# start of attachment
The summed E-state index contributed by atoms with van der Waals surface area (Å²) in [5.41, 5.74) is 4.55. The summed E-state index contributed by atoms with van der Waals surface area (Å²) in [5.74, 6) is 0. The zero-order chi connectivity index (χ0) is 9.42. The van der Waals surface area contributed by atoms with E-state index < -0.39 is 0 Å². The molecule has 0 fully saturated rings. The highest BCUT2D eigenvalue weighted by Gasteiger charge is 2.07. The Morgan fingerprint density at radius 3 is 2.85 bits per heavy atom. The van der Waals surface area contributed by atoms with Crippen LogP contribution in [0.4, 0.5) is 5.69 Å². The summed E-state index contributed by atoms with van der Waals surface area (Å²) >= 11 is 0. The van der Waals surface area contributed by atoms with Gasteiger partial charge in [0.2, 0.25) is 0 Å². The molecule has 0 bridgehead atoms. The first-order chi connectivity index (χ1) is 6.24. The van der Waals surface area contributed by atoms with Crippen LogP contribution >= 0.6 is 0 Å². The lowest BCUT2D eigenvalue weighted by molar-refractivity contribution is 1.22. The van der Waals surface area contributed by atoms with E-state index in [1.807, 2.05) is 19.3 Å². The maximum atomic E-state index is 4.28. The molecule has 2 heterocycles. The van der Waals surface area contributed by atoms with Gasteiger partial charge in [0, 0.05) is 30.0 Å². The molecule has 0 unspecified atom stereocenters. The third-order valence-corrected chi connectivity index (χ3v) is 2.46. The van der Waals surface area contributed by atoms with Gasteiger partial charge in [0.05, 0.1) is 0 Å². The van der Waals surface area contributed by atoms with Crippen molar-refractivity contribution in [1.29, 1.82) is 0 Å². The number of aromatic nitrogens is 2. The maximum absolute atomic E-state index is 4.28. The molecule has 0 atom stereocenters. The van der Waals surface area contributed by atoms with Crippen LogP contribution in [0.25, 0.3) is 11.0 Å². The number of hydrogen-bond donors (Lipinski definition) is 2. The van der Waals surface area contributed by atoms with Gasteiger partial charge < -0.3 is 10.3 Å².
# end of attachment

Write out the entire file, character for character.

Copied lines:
The summed E-state index contributed by atoms with van der Waals surface area (Å²) in [5.41, 5.74) is 4.55. The summed E-state index contributed by atoms with van der Waals surface area (Å²) in [5.74, 6) is 0. The zero-order chi connectivity index (χ0) is 9.42. The van der Waals surface area contributed by atoms with E-state index < -0.39 is 0 Å². The molecule has 0 fully saturated rings. The highest BCUT2D eigenvalue weighted by Gasteiger charge is 2.07. The Morgan fingerprint density at radius 3 is 2.85 bits per heavy atom. The van der Waals surface area contributed by atoms with Crippen LogP contribution in [0.4, 0.5) is 5.69 Å². The summed E-state index contributed by atoms with van der Waals surface area (Å²) >= 11 is 0. The van der Waals surface area contributed by atoms with Gasteiger partial charge in [0.2, 0.25) is 0 Å². The molecule has 0 bridgehead atoms. The first-order chi connectivity index (χ1) is 6.24. The van der Waals surface area contributed by atoms with Crippen LogP contribution >= 0.6 is 0 Å². The lowest BCUT2D eigenvalue weighted by molar-refractivity contribution is 1.22. The van der Waals surface area contributed by atoms with E-state index in [1.807, 2.05) is 19.3 Å². The maximum atomic E-state index is 4.28. The molecule has 2 heterocycles. The van der Waals surface area contributed by atoms with Gasteiger partial charge in [0, 0.05) is 30.0 Å². The molecule has 0 unspecified atom stereocenters. The third-order valence-corrected chi connectivity index (χ3v) is 2.46. The van der Waals surface area contributed by atoms with Gasteiger partial charge in [0.05, 0.1) is 0 Å². The van der Waals surface area contributed by atoms with Crippen molar-refractivity contribution in [1.29, 1.82) is 0 Å². The number of aromatic nitrogens is 2. The maximum absolute atomic E-state index is 4.28. The molecule has 0 atom stereocenters. The van der Waals surface area contributed by atoms with Crippen LogP contribution in [0.25, 0.3) is 11.0 Å². The number of hydrogen-bond donors (Lipinski definition) is 2. The van der Waals surface area contributed by atoms with Gasteiger partial charge < -0.3 is 10.3 Å².